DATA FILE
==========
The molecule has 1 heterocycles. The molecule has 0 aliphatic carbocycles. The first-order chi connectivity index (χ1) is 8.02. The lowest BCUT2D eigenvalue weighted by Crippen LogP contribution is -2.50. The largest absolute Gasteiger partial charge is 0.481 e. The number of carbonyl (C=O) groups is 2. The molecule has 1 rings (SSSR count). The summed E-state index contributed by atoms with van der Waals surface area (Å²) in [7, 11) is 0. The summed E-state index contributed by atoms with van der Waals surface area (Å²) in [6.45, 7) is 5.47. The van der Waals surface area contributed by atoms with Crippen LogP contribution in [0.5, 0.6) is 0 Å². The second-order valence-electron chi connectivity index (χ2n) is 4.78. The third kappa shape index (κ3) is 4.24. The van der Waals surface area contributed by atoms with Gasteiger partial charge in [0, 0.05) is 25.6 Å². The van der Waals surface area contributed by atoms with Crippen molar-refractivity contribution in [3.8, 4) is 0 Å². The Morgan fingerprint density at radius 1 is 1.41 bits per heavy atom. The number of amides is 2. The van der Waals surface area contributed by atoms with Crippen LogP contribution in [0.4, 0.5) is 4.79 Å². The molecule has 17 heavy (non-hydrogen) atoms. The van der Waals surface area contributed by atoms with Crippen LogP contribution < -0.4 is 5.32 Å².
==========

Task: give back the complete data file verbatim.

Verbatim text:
The molecule has 1 heterocycles. The molecule has 0 aliphatic carbocycles. The first-order chi connectivity index (χ1) is 8.02. The lowest BCUT2D eigenvalue weighted by Crippen LogP contribution is -2.50. The largest absolute Gasteiger partial charge is 0.481 e. The number of carbonyl (C=O) groups is 2. The molecule has 1 rings (SSSR count). The summed E-state index contributed by atoms with van der Waals surface area (Å²) in [7, 11) is 0. The summed E-state index contributed by atoms with van der Waals surface area (Å²) in [6.45, 7) is 5.47. The van der Waals surface area contributed by atoms with Crippen LogP contribution in [0.5, 0.6) is 0 Å². The second-order valence-electron chi connectivity index (χ2n) is 4.78. The third kappa shape index (κ3) is 4.24. The van der Waals surface area contributed by atoms with Gasteiger partial charge in [0, 0.05) is 25.6 Å². The van der Waals surface area contributed by atoms with Crippen molar-refractivity contribution in [3.8, 4) is 0 Å². The Morgan fingerprint density at radius 1 is 1.41 bits per heavy atom. The number of amides is 2. The van der Waals surface area contributed by atoms with Crippen LogP contribution in [0.4, 0.5) is 4.79 Å². The molecule has 17 heavy (non-hydrogen) atoms. The van der Waals surface area contributed by atoms with Crippen LogP contribution < -0.4 is 5.32 Å².